Look for this plant - Dark Knight™ Sweet Alyssum Lobularia hybrid

A Sweet Alyssum spring debut

Dark Knight™ Sweet Alyssum Lobularia and Diamond Frost® Euphorbia blooming and beautiful in hot, humid August.
Dark Knight™ Sweet Alyssum Lobularia and Diamond Frost® Euphorbia blooming and beautiful in hot, humid August. | Source

Lightly scented sweet alyssum

Loads of sweet little lavender flowers.
Loads of sweet little lavender flowers. | Source

New plant introduction

The lobularia was so small when it arrived; I planted it in a hanging basket with a favorite Diamond Frost Euphorbia. It could have filled the basket without the euphorbia.

The hanging basket of Lobularia and Euphorbia got regular water through the spring and summer. The basket rarely got fertilizer. The little flowers continued to grow and fill the basket all summer.

Dark Knight Lobularia has a light fragrance. I did not notice the scent, the baskets hang high so tall-dark-and-handsome won't bang his head. Butterflies like these mounded plants.

This is a continuous bloomer. It was beautiful, loaded with tiny fade proof flowers all summer. No need for deadheading.

Mid summer, you can trim it up to get it into perfect shape, I didn't. This tireless bloomer did well in the cool spring and fall. Plus, it can take the heat of the hot humid summers.

Unlike some Sweet Alyssums, Dark Knight™ is a nonstop bloomer, even during the heat wave. It would make a great low border or edging.

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A pop of color

Dark Knight™ will bloom longer than most varieties of Sweet Alyssum.
Dark Knight™ will bloom longer than most varieties of Sweet Alyssum. | Source

Planting purple

plant name
I love it because
put it here
Grows best in zones
Purple Pansy Viola x wittrockiana
Blooms early spring to late fall
containers, beds
7-11, sun, part sun
Sweet Alyssums, Dark Knight Lobularia
carefree continuous color
hanging baskets, borders
9-11*, sun, part sun
Catalina® Grape-O-Licious Wishbone Flower
continuous blooms
window box, patio plant
10-11**, shade or part sun
Blue Casbah® - Moroccan Glory Vine
low, dense growing
hanging basket, edging
9-11***, sun or part sun
 
 
 
 
*Dark Knight is listed for zones 9-11, but it bloomed all summer in my zone 6 garden. **Catalina® Grape-O-Licious is listed for 10-11, It was a standout on my zone 6 patio. ***Blue Casbah® - Moroccan Glory Vine, rated for 9-11, did great in zon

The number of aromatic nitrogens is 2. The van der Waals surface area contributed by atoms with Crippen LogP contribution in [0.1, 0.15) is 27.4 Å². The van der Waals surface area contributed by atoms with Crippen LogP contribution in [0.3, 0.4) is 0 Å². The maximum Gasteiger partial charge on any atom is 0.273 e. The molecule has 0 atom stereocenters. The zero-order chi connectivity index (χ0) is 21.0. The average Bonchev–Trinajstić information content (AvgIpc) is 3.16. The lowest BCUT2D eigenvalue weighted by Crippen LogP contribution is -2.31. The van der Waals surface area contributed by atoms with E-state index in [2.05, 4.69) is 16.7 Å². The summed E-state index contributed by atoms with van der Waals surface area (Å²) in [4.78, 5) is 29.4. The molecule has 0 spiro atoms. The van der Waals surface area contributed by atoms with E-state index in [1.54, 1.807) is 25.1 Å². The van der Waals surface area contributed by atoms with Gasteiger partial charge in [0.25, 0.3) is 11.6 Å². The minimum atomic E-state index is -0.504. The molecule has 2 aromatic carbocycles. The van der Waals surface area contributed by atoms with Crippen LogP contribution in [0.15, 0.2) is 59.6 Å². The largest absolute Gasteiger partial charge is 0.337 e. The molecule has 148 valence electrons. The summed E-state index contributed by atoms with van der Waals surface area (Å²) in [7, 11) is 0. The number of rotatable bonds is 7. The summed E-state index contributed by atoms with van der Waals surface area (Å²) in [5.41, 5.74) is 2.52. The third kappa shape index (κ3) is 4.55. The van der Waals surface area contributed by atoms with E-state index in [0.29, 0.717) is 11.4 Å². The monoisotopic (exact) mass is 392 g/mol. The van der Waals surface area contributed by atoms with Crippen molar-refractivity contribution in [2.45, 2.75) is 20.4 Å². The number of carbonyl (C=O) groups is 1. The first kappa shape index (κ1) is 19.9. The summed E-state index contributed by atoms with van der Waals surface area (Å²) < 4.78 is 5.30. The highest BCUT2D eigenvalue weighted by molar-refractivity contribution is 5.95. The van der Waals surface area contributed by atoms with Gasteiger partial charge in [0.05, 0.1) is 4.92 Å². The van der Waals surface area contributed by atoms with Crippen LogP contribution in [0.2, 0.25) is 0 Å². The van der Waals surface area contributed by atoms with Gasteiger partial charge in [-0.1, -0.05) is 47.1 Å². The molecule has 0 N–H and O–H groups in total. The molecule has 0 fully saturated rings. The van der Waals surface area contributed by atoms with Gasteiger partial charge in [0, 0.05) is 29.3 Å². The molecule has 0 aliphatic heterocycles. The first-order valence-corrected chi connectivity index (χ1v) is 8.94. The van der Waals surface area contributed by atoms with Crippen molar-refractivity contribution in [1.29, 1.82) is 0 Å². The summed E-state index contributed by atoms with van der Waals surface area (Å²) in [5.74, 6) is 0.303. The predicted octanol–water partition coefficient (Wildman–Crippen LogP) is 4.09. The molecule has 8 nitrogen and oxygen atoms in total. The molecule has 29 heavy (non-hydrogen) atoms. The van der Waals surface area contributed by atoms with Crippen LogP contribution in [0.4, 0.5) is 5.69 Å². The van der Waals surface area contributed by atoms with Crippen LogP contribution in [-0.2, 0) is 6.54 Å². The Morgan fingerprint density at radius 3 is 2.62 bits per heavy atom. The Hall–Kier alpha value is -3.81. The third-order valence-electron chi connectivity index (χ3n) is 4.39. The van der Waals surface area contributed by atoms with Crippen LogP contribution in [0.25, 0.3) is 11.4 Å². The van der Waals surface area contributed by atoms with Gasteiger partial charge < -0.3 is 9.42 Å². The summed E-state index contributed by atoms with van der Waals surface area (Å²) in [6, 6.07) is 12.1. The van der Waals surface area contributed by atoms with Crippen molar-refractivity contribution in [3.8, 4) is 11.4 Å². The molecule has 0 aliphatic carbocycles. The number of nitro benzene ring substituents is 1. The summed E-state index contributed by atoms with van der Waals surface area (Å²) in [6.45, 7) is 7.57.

Purple plants

Romantic name, romantic color. Looks delicate, but is tough and can take sun and heat.
Romantic name, romantic color. Looks delicate, but is tough and can take sun and heat. | Source
Great combo with other colors of the same plant. Gilded Grape, and Midnight Blue.
Great combo with other colors of the same plant. Gilded Grape, and Midnight Blue. | Source
Dark Knight™ - Sweet Alyssum, loaded with little multi-colored lavender/purple flowers
Dark Knight™ - Sweet Alyssum, loaded with little multi-colored lavender/purple flowers | Source
Purple Pansy Viola x wittrockiana - deep, clear color.
Purple Pansy Viola x wittrockiana - deep, clear color. | Source

Look for Dark Knight™ this spring

Dark Knight™ Sweet Alyssum Lobularia hybrid was sent to me by Proven Winners last spring as a trial plant. You can find this hardy annual in garden centers wearing a Proven Winners plant tag.

I planted Dark Knight™ Sweet Alyssum Lobularia with Diamond Frost® Euphorbia in hanging baskets.

You might like:

Look for new Wishbone Flowers this spring Catalina® Grape-O-Licious Wishbone Flower (Torenia hybrid)

Supertunia® Black Cherry Petunia hybrid

Clouds of tiny white flowers

Diamond Frost® Euphorbia is the perfect addition to hanging baskets and containers.
Diamond Frost® Euphorbia is the perfect addition to hanging baskets and containers. | Source

Diamond Frost® Euphorbia

I am a great fan of Diamond Frost® (goes with anything) Euphorbia. It finds a place in my gardens every year. This euphorbia is a cloud of white flowers that reminds me of weddings and happy celebrations.

You can never have too much Diamond Frost® Euphorbia.

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27 comments

Jean Bakula profile image